Am not sure if this thought is going anywhere, lol.

6/22/2006 8:02 pm  
Blogger dove said...

I think it does -- get rid of that 'if' and I think things start to look more promising.

There's still something we need to get at in terms of things like prioritising -- choosing ones battles -- both in terms of how those choices are made and ensuring the ways in which they are fought don't end up pitting relatively vulnerable groups against each other.

(Is this similar to that old idea about unions being organisations intended to take workers out of competition with each other -- in theory, at least?)

6/22/2006 9:20 pm  
Blogger Nanette said...

On reflection, I think "I'll stand with you" is a better term/concept than I'll stand up for you. Although both should be included and explicit. The one more implies equal cooperation and unity, whereas the other more implies help and a sort of paternalism (to my mind, anyway. Depending on the situation).

Okay, just had to get that out, lol.

There's still something we need to get at in terms of things like prioritising -- choosing ones battles -- both in terms of how those choices are made and ensuring the ways in which they are fought don't end up pitting relatively vulnerable groups against each other.

Yes, I agree. And it probably is like the old unions idea... although, shameful to say, I know little about unions. I have a British friend and in conversation once he was asking if I'd heard about this famous lefty milemark, or this famous union thing, or this well known lefty book and so on... (no, no, no and no) - finally (and somewhat in frustration, I'm convinced) he said "Well, you must be a lefty from the heart because you know sod all about being one". Eventually I convinced myself that was a compliment ;).

I think in pictures, so bear with me - whenever I think of the state of the left, or just of society in general now, in my mind I see little islands of people... the unions over here, the environmentalists there, white women mostly in this place, various other women mostly in that place, different races and ethnicities here there and everywhere and so on, every conceivable faction... globs of groups, some with little bridges into another group, but they are not very sturdy bridges... sort of like those rope ones you see in movies, maybe.

Everyone has somehow been convinced that if they don't operate in their own interests, no one else will. Or few else will... thus you have some pulling this way, some pushing that way, and because of the gaps between them, or the rickety bridges, rightwing (or just manipulative) forces find it easy to separate a group out and attack it, like a lion with a zebra herd.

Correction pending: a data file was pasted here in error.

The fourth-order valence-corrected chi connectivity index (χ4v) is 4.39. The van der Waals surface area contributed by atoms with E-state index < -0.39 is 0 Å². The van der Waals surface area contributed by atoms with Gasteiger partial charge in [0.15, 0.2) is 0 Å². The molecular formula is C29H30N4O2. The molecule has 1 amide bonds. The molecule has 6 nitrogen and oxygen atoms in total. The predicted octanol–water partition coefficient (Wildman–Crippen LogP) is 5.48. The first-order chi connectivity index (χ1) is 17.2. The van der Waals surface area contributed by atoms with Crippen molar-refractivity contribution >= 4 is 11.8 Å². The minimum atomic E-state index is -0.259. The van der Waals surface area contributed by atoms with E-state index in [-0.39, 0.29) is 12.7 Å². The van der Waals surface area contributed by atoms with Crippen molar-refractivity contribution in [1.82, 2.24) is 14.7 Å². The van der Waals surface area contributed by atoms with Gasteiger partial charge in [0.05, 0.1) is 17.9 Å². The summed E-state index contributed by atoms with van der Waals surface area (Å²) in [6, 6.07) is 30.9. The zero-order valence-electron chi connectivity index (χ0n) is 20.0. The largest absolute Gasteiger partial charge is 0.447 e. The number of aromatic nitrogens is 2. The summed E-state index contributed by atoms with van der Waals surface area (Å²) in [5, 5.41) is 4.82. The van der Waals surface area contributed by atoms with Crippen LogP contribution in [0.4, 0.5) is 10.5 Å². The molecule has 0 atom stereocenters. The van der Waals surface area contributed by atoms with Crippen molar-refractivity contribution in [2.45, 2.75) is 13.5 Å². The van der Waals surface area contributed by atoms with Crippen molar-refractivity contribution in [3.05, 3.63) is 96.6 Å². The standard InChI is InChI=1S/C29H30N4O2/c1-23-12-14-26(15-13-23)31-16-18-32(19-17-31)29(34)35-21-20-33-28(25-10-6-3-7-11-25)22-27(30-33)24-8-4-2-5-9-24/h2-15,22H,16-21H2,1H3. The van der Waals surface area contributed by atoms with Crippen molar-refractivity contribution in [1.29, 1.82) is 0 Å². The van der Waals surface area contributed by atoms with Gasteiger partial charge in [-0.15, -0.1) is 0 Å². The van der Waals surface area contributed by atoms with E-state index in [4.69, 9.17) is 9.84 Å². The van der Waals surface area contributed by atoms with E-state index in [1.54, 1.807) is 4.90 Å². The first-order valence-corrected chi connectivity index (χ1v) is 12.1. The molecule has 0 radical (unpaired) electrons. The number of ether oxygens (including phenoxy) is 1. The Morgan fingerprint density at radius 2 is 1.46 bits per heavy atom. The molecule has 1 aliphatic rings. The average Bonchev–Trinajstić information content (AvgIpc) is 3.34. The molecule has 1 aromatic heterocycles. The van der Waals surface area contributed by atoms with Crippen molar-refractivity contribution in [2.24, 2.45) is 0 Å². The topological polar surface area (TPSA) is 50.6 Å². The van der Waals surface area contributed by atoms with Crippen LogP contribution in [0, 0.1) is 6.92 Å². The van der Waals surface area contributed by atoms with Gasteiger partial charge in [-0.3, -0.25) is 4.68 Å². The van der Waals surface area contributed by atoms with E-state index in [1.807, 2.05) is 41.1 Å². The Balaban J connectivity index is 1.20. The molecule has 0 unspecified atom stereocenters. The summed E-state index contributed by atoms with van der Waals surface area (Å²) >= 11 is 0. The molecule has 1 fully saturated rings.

The others see, and some even may try to help, but because they have been culled, or separated out, the ones under attack are weakened regardless.

Now, when I imagine my perfect social movement, progressive family, whatever you want to call it... as you can probably guess, it's a huge glob of people of all sorts, interests, goals - with no daylight between them, no way to cull any from the whole. When one group (of the wider group) is attacked, they are shuttled to the middle of the glob to fight from there, with all the other groups on the outside refusing to move or to allow this group to be singled out.

I would say that lack of doing this is what happened to the Democratic party in the US, but I'm not so sure that this sort of thing has ever really existed within the party, not in any real way. Or if it did, they sure lost the ability to stand up for one another very quickly, considering how short of time minority or women's rights, or environmental ones and so on have been on the national agenda.

So, I am not sure how to get to this point, but I think this sort of answers the quote from you above. The priorities being whoever is vulnerable at the moment... and not in a 'we'll come to you and save the day' type of thing, which I think is um... not demeaning but some other word, but more in a "okay,. you go ahead and save the day and we'll back you up all the way' type of thing. Allowing people the space and security to strengthen themselves and each other. Across borders and nationalities, which is the only way in this day and age to be really effective, I think.

6/22/2006 11:39 pm  
Blogger Nanette said...

I have copied most of my comment from 4:36 AM (good heavens, what was I doing here at that time of the morning?) over to the hb community blog post, which I just noticed was there, lol. So we can sort of go back and forth posting the comments and then start from there if you wish.

6/23/2006 12:49 am  
Blogger dove said...

Hi Nanette -- sorry about the delay -- I've been thinking, too, or trying to. I will start migrating some of the comments over onto Human Beams and pick up again.

6/24/2006 7:09 pm